- Recommended book: Letting Go of the Words by Ginny Redish
- “Can a usability test just use a questionnaire, no observation?” (Audience: you need to see what they do, not just what they say; observation gives us context, avoids bias)
- Surveys have inherent bias – people will say what they think you want to hear
- It’s not a usability test unless it’s got some observation in it
- The more interesting question is: Can we use surveys to assess usability of our websites?
- Survey data can aid by triangulating between survey data and data from elsewhere (e.g. user testing)
- Surveys can assess: effectiveness at task completion; satisfaction; demographics (stuff that can’t be tracked with analytics)
- What is “the product” that we are assessing? Is it the website, a section, a page?
- Net Promoter Score (NPS) — “Would you recommend us to a friend” — expands ‘the product’ up a level to be ‘the brand’, but can be horribly muddied if you try to fudge the question
- Survey Tip: Ask one question at a time
- Best thing you can do with surveys is looking at goals: “what did you come to this website to do today?”
- Survey Tip: Find out about users’ goals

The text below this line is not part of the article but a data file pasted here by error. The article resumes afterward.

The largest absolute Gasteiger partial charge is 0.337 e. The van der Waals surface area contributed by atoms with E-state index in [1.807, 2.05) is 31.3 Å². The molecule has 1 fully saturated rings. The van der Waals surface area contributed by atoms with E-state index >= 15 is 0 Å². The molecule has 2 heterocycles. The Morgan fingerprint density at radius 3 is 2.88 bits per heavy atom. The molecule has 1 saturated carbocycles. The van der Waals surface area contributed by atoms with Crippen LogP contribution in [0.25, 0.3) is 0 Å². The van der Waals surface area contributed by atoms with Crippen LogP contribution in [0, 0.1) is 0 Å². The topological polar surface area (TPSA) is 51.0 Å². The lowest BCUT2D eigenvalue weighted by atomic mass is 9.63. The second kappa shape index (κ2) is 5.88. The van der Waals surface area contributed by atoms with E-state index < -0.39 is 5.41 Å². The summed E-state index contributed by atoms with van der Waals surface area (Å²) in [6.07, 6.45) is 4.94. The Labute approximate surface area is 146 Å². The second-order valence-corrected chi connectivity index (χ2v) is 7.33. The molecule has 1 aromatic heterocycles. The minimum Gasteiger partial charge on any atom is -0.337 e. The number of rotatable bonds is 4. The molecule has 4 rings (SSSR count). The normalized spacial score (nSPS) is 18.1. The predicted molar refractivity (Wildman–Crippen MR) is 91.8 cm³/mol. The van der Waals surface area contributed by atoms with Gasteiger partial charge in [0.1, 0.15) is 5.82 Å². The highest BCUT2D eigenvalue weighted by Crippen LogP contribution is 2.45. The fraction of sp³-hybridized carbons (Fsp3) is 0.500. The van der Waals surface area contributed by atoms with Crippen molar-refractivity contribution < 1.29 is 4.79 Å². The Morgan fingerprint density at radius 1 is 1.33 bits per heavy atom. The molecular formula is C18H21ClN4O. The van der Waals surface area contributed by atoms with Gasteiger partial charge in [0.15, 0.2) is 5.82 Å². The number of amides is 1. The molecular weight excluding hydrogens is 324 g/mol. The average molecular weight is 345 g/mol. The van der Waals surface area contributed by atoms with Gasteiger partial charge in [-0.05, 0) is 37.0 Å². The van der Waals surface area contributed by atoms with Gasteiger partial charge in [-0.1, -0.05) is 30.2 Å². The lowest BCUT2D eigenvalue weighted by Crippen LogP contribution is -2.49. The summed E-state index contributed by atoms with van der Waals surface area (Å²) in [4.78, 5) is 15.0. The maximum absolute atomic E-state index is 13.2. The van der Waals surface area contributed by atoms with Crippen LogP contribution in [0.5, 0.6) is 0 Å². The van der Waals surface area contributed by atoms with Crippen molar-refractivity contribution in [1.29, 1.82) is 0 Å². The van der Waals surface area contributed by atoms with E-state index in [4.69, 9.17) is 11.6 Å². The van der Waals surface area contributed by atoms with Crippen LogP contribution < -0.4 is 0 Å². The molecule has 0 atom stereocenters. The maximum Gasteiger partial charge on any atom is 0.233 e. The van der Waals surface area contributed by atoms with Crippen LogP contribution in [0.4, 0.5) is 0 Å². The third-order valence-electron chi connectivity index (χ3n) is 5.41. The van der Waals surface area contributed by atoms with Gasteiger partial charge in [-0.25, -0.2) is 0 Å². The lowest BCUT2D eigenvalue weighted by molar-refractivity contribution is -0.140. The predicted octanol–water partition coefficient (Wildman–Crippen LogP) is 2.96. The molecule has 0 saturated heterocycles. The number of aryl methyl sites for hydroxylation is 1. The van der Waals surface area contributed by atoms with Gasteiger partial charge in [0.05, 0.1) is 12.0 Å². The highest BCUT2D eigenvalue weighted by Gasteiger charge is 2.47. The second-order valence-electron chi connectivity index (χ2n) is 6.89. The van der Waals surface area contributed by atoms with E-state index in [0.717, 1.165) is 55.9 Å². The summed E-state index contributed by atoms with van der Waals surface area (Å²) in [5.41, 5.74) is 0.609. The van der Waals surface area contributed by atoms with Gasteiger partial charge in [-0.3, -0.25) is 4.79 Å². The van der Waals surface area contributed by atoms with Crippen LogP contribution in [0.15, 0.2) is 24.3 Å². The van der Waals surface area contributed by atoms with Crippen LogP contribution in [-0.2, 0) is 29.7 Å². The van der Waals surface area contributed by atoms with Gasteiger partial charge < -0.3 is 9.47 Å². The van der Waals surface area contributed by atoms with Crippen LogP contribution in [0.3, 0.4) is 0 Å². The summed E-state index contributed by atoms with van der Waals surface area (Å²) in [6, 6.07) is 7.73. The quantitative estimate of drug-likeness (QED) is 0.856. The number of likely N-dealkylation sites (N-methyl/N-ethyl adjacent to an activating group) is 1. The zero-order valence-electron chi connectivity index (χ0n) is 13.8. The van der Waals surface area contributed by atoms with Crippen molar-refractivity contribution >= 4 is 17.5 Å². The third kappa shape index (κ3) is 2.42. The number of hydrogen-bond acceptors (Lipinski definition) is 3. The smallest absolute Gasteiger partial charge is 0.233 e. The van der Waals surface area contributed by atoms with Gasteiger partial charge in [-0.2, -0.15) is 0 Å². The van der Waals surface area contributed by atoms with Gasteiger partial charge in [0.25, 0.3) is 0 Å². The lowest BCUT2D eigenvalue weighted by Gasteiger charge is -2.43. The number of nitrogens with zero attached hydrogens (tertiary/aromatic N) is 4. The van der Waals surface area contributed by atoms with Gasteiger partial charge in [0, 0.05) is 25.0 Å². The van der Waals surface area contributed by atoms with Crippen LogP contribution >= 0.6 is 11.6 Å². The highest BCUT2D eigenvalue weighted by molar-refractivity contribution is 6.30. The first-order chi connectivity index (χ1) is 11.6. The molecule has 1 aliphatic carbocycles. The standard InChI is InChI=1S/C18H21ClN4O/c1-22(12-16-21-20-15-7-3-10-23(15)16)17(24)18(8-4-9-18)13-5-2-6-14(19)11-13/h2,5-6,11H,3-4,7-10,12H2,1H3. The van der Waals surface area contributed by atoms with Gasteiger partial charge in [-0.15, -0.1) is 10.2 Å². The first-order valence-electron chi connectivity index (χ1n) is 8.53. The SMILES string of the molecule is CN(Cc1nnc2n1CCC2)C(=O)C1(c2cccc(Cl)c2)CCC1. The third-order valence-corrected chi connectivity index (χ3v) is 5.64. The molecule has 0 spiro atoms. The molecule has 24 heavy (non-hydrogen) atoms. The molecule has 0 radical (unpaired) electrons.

- There are other goals to consider: What the organisation wants to achieve, What are our aims in doing a survey
- Establish your goals for the survey (what are the questions you need answers to)
- Types of survey goals: Exploratory (don’t know what is out there, so we send and hope or use a website popup. If you don’t know anything, any answers are better than no answers, as long as you don’t try using them as descriptive statistics with them); Comparative (explore trends, compare before and after – great for looking at trends, but you have to use the same questions every time, therefore you have to get the questions right first time); Descriptive (you know what is out there, go and count them — e.g. national census — got to do this properly with balanced sampling to avoid bias and measuring error); Modelling (find factors that show cause and effect – you’re seeing behaviours, trying to find out why)
- You can combine types of survey – e.g. cohort studies use comparative, descriptive and modelling together
- Examples of poor survey questions: poor defaults, double questions (two questions stuffed into one), options that we should already know the answer to via tracking, use of jargon, grid of radio buttons (contributes to user dropout)
- Bad surveys can have a negative effect on brand